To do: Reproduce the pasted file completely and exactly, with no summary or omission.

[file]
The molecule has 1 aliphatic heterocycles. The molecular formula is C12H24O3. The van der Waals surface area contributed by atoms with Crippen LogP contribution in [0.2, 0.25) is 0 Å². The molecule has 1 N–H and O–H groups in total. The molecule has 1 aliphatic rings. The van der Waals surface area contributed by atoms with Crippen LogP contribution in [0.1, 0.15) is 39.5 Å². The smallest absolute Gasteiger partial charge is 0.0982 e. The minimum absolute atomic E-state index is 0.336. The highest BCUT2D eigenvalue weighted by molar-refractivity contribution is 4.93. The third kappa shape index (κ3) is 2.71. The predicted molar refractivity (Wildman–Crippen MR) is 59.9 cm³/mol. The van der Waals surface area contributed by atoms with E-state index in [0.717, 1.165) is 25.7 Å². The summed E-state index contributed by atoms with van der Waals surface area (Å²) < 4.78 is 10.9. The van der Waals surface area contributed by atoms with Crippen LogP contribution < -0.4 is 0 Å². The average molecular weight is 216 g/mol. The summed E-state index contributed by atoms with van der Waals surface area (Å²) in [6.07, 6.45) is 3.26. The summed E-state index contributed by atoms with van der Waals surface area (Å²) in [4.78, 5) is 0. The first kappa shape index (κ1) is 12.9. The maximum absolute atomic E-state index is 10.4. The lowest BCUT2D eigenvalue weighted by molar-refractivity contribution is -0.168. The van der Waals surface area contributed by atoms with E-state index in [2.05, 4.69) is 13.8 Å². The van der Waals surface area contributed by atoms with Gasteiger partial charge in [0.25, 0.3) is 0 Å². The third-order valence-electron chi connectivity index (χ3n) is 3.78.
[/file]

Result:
The molecule has 1 aliphatic heterocycles. The molecular formula is C12H24O3. The van der Waals surface area contributed by atoms with Crippen LogP contribution in [0.2, 0.25) is 0 Å². The molecule has 1 N–H and O–H groups in total. The molecule has 1 aliphatic rings. The van der Waals surface area contributed by atoms with Crippen LogP contribution in [0.1, 0.15) is 39.5 Å². The smallest absolute Gasteiger partial charge is 0.0982 e. The minimum absolute atomic E-state index is 0.336. The highest BCUT2D eigenvalue weighted by molar-refractivity contribution is 4.93. The third kappa shape index (κ3) is 2.71. The predicted molar refractivity (Wildman–Crippen MR) is 59.9 cm³/mol. The van der Waals surface area contributed by atoms with E-state index in [0.717, 1.165) is 25.7 Å². The summed E-state index contributed by atoms with van der Waals surface area (Å²) < 4.78 is 10.9. The van der Waals surface area contributed by atoms with Crippen LogP contribution < -0.4 is 0 Å². The average molecular weight is 216 g/mol. The summed E-state index contributed by atoms with van der Waals surface area (Å²) in [6.07, 6.45) is 3.26. The summed E-state index contributed by atoms with van der Waals surface area (Å²) in [4.78, 5) is 0. The first kappa shape index (κ1) is 12.9. The maximum absolute atomic E-state index is 10.4. The lowest BCUT2D eigenvalue weighted by molar-refractivity contribution is -0.168. The van der Waals surface area contributed by atoms with E-state index in [2.05, 4.69) is 13.8 Å². The van der Waals surface area contributed by atoms with Gasteiger partial charge in [0.25, 0.3) is 0 Å². The third-order valence-electron chi connectivity index (χ3n) is 3.78.